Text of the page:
Fun facts about diamonds

The name diamond is derived from the Greek adamas = the indomitable.

Diamonds were formed at a depth of about 80 km at high temperatures and pressures in volcanic explosion vents. Diamond is the hardest natural material. It has a hardness of 10 on the Mohs scale. Its Rosiwal hardness (also known as absolute hardness) is 140 times greater than that of corundum.

The brilliant cut diamond:

Various brilliant cuts have been developed until the proportions of the ideal diamond were finally established. The brilliant cut means a round shape with at least 32 facets in the upper part (table not included) and at least 24 facets in the lower part (culet not included).
Only the diamond may be named without the brilliant. All other stones must also be marked with their mineral name, e.g. ruby in brilliant cut.

Brilliant Cut



To be able to evaluate the diamond, one must know the 4 "C's":

Colour = Colour

There is an international agreement on the colour of diamonds, published in Germany under the name RAL 560 A 5 E. There is also an American classification. There is also an American classification (GIA) and a CIBJO proposal.

    High Fine White+ (River), GIA designation: D
    High Fine White (River), GIA designation: E
    Fine White+ (Top Wesselton), GIA designation: F
    Fine White (Top Wesselton), GIA denomination: G
    White (Wesselton), GIA denomination: H
    Lightly tinted white+ (Top Crystal), GIA designation I
    Light tinted white (Top Crystal), GIA designation J
    White tinted+ (Crystal), GIA denomination: K
    Tinted White (Crystal), GIA denomination: L
    Tinted 1 (Top Cape), GIA denomination: M, N
    Tinted 2 (Cape), GIA designation: O

Clarity = Purity

The clarity of a diamond is the internal purity of the mineral. Clarity can be affected by ingrown minerals, cracks and signs of growth. These are collectively known as inclusions. Cut diamonds are considered flawless if they show no inclusions when magnified ten times with an achromatic and aplanatic loupe.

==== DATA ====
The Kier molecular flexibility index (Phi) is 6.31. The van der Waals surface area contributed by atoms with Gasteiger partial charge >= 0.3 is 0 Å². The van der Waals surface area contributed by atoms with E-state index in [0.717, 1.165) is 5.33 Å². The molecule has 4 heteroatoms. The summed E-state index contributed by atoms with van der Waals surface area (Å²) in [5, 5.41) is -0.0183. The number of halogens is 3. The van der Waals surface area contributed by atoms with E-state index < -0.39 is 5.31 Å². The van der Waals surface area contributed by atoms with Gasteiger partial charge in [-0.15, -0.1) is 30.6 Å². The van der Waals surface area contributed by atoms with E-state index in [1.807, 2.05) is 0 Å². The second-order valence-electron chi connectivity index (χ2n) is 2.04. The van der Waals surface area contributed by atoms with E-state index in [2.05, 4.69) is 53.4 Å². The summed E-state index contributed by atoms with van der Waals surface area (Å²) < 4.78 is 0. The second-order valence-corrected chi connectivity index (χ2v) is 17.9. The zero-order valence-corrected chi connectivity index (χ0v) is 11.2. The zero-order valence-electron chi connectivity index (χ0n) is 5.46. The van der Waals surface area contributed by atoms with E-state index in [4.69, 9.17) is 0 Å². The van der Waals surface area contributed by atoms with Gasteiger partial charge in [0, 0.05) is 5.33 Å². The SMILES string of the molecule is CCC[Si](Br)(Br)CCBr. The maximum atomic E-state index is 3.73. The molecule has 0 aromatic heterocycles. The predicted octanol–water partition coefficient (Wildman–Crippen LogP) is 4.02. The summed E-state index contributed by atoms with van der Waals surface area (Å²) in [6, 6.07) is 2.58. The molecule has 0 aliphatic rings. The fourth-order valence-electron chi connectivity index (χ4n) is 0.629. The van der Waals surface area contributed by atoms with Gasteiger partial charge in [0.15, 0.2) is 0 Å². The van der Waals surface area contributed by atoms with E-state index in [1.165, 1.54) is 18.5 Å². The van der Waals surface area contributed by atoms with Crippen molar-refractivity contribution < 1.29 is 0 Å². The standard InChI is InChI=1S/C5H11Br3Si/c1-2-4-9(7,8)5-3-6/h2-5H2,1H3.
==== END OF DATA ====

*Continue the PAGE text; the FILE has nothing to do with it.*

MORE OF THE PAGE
Cut = polish

The sparkle of a brilliant-cut diamond depends largely on the cut. The value of a cut diamond also depends on the quality of the cut.
This includes the shape, type, proportion, symmetry and external characteristics of the cut.

In Germany, the standard is the "fine-cut diamond", i.e. its cut data deviates only slightly from that of the ideal diamond.
The following cut grading table applies to brilliant-cut diamonds under 1 carat and is published as RAL 560 A 5 E:

    Very good, excellent brilliance, few or minor external features, very good proportions.
    Good, good brilliance, some external features, proportions with minor deviations
    Medium, reduced brilliance, several important external features, proportions with considerable deviations
    Poor, significantly reduced brilliance, large and/or numerous external features, proportions with very significant deviations.

Carat = weight

Carat is the unit of weight in the gemstone trade, as opposed to carat, which is used to describe the fineness of precious metals.
The term carat, from the Greek keration = small horn, has several roots. The most common derivation is believed to be from the Latin name of the carob tree, Ceratonia Siliqua, whose seeds weigh an average of 197 milligrams.